Moodo Visualization

Moodo dataset – Mood, Colors and Music in Music Information Retrieval (2013 – today)

Since 2013, I have also been involved in a study trying to determine whether there is a distinctive interrelationship between user’s mood, their perception of colors and their influence on the perception of music, especially in terms of the perceived and induced emotions. We published several conference papers including a paper at ISMIR 2014. Along with the study, we gathered a significant amount of data including 741 users and 7000 user responses on a set of 200 songs. The Moodo dataset is freely available (here) and includes users’ current mood, their perception of emotion labels in terms of the valence and arousal (VA space is based on Russell’s circumplex model of affect), and their responses to the music excerpt – the best fitting color of a music excerpt, the perceived and induced emotions, and a valence-arousal point for each present emotion).

We recently published a visualization of the Moodo dataset, which is also available (works best in Chrome browser): http://moodo.musiclab.si/. The visualization is dynamic – user may filter-out specific data, limit the parameters of gathered responses etc …

Moodo Visualization - mood perception in music context (a single song)

Moodo Visualization – mood perception in music context (a single song)

 

In 2014, we also focused on the context dependent user experience. We recently published a book chapter titled “Towards a Personalised and Context-Dependent User Experience in Multimedia and Information Systems“, with an overview of the initial study and a small experiment trying to determine which features can be used for mood estimation.

The book chapter is available here: http://link.springer.com/chapter/10.1007/978-3-319-49407-4_8.

Based on that study, we continued to analyze the Moodo dataset in terms of User-aware music information retrieval. The advanced analysis includes the emotional mediation of color and music,  genre specificity of musically perceived emotions, and the influence of the additional user context: mood, gender and musical education. We gathered the results in a second book chapter, published here: http://link.springer.com/chapter/10.1007%2F978-3-319-31413-6_16.

 

Feel free to check the chapters. If you want to discuss our analyses or get an update on our mood-related research, feel free to contact me.

Moodo visualization - user perception of emotions without music context

Moodo visualization – user perception of emotions without music context

Both book chapter abstracts are also available below:

Towards a Personalised and Context-Dependent User Experience in Multimedia and Information Systems

Advances in multimedia and information systems have shifted the focus from general content repositories towards personalized systems. Much effort has been put into modeling and integration of affective states with the purpose of improving overall user experience and functionality of the system. In this chapter, we present a multi-modal dataset of users’ emotional and visual (color) responses to music, with accompanying personal and demographic profiles, which may serve as the knowledge basis for such improvement. Results show that emotional mediation of users’ perceptive states can significantly improve user experience in terms of context-dependent personalization in multimedia and information systems.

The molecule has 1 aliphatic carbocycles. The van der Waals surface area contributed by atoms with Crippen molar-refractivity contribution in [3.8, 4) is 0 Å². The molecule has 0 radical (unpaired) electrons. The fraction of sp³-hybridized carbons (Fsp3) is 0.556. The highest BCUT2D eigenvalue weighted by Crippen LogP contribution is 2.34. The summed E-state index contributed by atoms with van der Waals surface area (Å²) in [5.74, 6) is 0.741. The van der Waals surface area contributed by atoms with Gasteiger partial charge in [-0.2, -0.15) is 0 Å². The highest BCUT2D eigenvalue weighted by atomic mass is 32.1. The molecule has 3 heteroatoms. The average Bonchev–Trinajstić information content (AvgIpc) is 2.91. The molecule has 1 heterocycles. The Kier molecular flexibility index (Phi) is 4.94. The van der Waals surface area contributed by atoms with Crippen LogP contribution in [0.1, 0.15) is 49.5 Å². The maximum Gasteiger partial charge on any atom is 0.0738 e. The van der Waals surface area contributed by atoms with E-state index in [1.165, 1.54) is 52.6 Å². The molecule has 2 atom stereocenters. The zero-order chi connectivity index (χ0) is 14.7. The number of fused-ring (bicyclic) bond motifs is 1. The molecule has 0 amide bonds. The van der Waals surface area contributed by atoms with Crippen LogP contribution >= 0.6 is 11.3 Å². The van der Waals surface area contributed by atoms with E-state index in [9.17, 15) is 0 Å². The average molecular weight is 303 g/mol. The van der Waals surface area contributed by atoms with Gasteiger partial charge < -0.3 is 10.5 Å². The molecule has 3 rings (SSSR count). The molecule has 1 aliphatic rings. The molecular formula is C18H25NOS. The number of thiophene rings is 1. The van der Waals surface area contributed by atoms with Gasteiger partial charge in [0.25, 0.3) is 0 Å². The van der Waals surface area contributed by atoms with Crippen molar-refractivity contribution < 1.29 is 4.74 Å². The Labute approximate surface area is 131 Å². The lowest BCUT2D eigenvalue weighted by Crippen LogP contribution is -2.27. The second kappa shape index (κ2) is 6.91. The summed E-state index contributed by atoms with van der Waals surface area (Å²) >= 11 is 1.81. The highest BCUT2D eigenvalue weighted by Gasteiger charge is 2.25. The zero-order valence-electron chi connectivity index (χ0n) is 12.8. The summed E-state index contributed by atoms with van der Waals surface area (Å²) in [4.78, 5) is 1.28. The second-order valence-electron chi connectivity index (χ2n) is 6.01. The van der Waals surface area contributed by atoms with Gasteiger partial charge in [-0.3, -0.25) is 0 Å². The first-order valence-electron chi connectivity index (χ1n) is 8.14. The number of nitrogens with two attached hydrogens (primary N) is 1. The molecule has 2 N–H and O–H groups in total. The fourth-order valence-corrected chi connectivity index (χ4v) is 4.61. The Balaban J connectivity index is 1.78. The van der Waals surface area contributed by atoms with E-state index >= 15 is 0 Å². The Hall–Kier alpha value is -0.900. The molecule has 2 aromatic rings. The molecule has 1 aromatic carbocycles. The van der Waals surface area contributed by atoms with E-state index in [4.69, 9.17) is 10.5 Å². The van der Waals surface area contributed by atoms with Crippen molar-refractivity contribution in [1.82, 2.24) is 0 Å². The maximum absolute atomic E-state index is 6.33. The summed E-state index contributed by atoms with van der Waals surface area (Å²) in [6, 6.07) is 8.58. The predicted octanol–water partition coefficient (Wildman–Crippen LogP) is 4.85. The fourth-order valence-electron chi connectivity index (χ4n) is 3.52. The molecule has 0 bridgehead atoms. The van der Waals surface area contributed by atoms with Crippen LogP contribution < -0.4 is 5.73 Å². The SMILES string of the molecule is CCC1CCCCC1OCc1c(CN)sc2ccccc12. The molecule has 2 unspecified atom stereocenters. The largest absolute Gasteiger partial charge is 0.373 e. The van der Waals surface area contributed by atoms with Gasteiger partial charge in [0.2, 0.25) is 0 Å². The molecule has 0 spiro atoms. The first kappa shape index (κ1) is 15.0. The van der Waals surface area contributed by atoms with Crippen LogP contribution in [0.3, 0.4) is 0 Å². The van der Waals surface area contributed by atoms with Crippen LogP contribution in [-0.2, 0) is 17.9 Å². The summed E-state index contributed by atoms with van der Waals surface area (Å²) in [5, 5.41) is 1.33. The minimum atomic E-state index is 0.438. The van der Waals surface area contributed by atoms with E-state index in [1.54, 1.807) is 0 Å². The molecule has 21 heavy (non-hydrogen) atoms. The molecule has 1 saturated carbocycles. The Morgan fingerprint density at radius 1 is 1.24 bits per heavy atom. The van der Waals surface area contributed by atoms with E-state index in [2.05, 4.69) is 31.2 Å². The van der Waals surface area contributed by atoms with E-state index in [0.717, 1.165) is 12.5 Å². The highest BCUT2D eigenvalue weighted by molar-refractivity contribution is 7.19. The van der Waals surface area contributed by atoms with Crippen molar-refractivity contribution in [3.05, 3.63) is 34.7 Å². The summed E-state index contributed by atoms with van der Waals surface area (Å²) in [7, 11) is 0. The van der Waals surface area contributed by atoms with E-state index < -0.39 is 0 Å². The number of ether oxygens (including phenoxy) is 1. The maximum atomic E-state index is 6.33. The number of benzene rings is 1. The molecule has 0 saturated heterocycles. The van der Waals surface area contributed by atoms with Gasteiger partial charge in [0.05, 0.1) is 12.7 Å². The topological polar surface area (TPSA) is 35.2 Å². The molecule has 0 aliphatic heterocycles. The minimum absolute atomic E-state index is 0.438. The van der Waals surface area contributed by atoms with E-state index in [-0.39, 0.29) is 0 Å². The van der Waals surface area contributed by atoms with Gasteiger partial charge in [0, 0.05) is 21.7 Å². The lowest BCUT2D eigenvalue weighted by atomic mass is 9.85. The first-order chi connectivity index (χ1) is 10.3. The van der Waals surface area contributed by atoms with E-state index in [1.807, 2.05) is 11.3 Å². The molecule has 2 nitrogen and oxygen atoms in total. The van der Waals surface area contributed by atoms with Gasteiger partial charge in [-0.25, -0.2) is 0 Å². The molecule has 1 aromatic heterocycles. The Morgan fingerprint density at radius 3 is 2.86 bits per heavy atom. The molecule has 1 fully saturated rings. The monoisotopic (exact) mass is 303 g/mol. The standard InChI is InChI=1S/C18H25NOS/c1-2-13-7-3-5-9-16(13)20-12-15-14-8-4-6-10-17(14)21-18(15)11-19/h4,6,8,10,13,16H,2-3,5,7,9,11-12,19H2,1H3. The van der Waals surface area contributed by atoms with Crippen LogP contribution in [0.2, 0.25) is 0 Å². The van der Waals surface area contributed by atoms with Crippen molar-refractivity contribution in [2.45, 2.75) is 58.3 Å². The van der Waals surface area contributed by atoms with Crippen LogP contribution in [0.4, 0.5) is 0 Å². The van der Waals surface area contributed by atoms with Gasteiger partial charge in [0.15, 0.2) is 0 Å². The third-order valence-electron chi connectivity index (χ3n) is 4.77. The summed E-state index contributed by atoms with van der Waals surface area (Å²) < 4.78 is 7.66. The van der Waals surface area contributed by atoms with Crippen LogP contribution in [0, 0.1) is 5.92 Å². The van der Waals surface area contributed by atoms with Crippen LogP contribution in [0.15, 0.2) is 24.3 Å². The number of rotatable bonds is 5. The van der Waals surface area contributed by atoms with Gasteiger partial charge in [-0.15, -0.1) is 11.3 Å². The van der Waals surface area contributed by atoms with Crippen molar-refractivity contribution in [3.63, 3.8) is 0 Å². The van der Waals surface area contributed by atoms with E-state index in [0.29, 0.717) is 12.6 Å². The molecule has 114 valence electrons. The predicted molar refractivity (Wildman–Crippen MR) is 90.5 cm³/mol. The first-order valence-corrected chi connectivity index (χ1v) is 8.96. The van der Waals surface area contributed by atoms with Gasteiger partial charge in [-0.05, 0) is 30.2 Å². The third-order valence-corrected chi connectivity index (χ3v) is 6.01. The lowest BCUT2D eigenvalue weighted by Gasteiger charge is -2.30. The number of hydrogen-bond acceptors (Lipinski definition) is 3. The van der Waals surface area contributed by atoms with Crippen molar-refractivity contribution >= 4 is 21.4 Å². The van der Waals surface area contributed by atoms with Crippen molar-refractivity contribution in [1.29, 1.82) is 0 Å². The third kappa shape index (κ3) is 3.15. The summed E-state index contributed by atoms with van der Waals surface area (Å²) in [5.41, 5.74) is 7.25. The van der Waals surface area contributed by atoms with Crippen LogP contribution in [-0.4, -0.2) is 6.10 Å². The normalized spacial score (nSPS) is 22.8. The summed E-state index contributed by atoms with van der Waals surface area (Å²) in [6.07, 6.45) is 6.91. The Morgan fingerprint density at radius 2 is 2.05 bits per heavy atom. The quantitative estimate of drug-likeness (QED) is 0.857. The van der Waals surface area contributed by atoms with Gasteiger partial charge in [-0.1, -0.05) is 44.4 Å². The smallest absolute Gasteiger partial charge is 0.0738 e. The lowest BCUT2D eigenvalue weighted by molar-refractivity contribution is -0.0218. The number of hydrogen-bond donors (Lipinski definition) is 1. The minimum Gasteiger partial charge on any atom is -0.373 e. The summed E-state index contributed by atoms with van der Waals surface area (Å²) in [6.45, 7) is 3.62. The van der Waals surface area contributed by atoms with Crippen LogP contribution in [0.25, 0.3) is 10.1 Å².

The book chapter is available here: http://link.springer.com/chapter/10.1007/978-3-319-49407-4_8.

Towards User-Aware Music Information Retrieval: Emotional and Color Perception of Music

This chapter presents our findings on emotional and color perception of music. It emphasizes the importance of user-aware music information retrieval (MIR) and the advantages that research on emotional processing and interaction between multiple modalities brings to the understanding of music and its users. Analyses of results show that correlations between emotions, colors and music are largely determined by context. There are differences between emotion-color associations and valence-arousal ratings in non-music and music contexts, with the effects of genre preferences evident for the latter. Participants were able to differentiate between perceived and induced musical emotions. Results also show how associations between individual musical emotions affect their valence-arousal ratings. We believe these findings contribute to the development of user-aware MIR systems and open further possibilities for innovative applications in MIR and affective computing in general.

The book chapter is available here: http://link.springer.com/chapter/10.1007%2F978-3-319-31413-6_16.

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